As the Raiders gather for their mandatory minicamp this weekend, JaMarcus Russell isn’t the only player whose job security will be tenuous.
Whether Russell will actually be there, as coach Tom Cable said he would, is open to question. The last thing the Raiders need is an injury which would delay the process of sending him on his way in the wake of the acquisition of Washington quarterback Jason Campbell.
Campbell is already in the area, and was spotted at a Jack London Square restaurant with offensive coordinator Hue Jackson by a reader with a who sent a photo. Russell, meanwhile has been kept out of public view.
Willie Brown’s glowing review of Russell on Comcast last month aside, you talk to a few Raiders employees informally and it’s more of a collective roll of the eyes.
(Aaron Wilson of the National Football Post reported Russell is tipping the scales at 300 pounds).
The Raiders could pull the band-aid off the wound and dispense with Russell quickly unless they’re looking for a way of getting out of paying that last $3 million.
Either way, Russell can’t feel real confident about his status, and only he knows if he cares or wants to try again somewhere else.
If Russell isn’t at minicamp, then Campbell, Charlie Frye and Kyle Boller will get all the work as Bruce Gradkowski recovers from a pectoral tear. (The good news on Gradkowski’s injury is that it was to the left side, and not his throwing side).
A handful of other players, who make far less money, are also less comfortable as the 2010 Raiders begin to take shape.
WR Johnnie Lee Higgins: Coach Tom Cable was clear in his intentions for fourth-round pick Jacoby Ford. It’s also a safe bet Nick Miller, if injured during training camp, won’t be kept on the 53-man roster for 16 weeks this time around.
“I’m looking for that guy to see if he’ll take the reins of our return game and become a guy like that for us. Those are the expectations early on,” Cable said.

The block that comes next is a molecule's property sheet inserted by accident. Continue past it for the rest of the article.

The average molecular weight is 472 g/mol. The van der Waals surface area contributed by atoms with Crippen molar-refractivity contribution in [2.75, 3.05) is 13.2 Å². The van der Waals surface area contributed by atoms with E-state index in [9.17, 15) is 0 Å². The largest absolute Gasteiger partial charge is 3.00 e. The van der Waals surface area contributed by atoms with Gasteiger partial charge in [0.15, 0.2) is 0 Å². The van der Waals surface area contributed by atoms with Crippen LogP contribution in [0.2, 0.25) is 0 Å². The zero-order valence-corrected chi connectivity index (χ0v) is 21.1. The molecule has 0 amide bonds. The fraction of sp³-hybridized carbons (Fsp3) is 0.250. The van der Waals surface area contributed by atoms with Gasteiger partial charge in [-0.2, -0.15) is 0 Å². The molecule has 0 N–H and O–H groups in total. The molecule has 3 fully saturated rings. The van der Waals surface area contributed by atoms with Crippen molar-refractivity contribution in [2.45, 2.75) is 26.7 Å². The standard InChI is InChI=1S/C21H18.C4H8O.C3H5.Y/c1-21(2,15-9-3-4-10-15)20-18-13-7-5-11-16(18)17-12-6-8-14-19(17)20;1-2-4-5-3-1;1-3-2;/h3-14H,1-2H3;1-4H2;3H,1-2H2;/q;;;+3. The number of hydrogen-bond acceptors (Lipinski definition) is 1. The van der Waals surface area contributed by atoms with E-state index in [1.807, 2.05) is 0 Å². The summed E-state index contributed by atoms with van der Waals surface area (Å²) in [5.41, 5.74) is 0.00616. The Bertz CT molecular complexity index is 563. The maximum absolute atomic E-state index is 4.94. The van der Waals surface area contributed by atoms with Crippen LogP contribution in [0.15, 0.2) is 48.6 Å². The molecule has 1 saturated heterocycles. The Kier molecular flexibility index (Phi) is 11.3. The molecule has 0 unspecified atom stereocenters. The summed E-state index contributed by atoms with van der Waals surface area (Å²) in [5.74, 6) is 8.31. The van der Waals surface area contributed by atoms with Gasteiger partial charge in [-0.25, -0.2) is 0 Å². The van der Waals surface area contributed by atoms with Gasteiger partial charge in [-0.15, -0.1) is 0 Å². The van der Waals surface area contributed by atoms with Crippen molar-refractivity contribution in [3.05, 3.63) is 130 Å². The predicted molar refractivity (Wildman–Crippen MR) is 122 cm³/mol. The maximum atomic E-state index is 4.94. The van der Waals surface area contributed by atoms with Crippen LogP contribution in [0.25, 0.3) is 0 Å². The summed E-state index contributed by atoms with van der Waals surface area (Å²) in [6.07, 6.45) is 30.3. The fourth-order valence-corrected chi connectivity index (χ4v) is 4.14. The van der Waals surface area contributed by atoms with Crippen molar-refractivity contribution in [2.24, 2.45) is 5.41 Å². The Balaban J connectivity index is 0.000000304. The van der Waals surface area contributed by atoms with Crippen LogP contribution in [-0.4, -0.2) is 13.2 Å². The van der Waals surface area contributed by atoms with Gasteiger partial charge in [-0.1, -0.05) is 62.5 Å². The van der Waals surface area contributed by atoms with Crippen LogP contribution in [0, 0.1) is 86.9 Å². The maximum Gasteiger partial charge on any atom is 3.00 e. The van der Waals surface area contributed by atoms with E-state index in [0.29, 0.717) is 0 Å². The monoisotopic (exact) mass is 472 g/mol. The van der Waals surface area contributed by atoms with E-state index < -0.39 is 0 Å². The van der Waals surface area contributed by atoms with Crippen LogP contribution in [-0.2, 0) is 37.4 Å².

Any linebacker not named Rolando McClain, Kamerion Wimbley or Trevor Scott: Cable promises I’ll love how the defensive plan shakes out. If it includes attackers coming from different directions, sometimes as an end, sometimes as a linebacker, and an element of unpredictability, he’s right.
Quintin Groves, a former second-round pick, joins holdovers Thomas Howard, Ricky Brown, Isaiah Ekejiuba, Sam Williams and second-year men Slade Norris and David Nixon. Add sixth-round pick Travis Goethel, who Cable described as being a stout inside player. It’s survival of the fittest (and fastest) with a heavy emphasis on special teams.
Any offensive tackle not named Mario Henderson: Khalif Barnes will probably stick around, but nothing is certain after the picks of Jared Veldheer and Bruce Campbell in the third and fourth rounds. If Campbell ends up as a guard _ Cable said it was a possibility _ it opens up another spot.
Fullback Oren O’Neal: Could be just an oversight, but Cable has now left O’Neal’s name out the last two times he was asked about the fullback position. It’s a good situation for Manase Tonga, the undrafted free agent from BYU and Aragon High in San Mateo, to show if he can be an NFL quality blocker. There are unconfirmed reports the Raiders also signed UCLA fullback Chase Moline, who began his Bruins career as a linebacker.
With undrafted free agents, it’s a difficult to project. A year ago, I received a flood of e-mails and assurances that linebacker Frantz Joseph was a tackling machine and a real find at linebacker. Instead, Joseph looked a step or three slow from the outset and the gem turned out to be Harvard defensive end Desmond Bryant.
With O’Neal’s healthy and Luke Lawton starting the season under suspension, Oakland’s 2010 fullback position is wide open.
Defensive end Jay Richardson: Richardson is a point-of-attack player on a team that hasn’t been a good run-defending team for seven years. The plan for Lemarr Houston, Cable said, is to play end.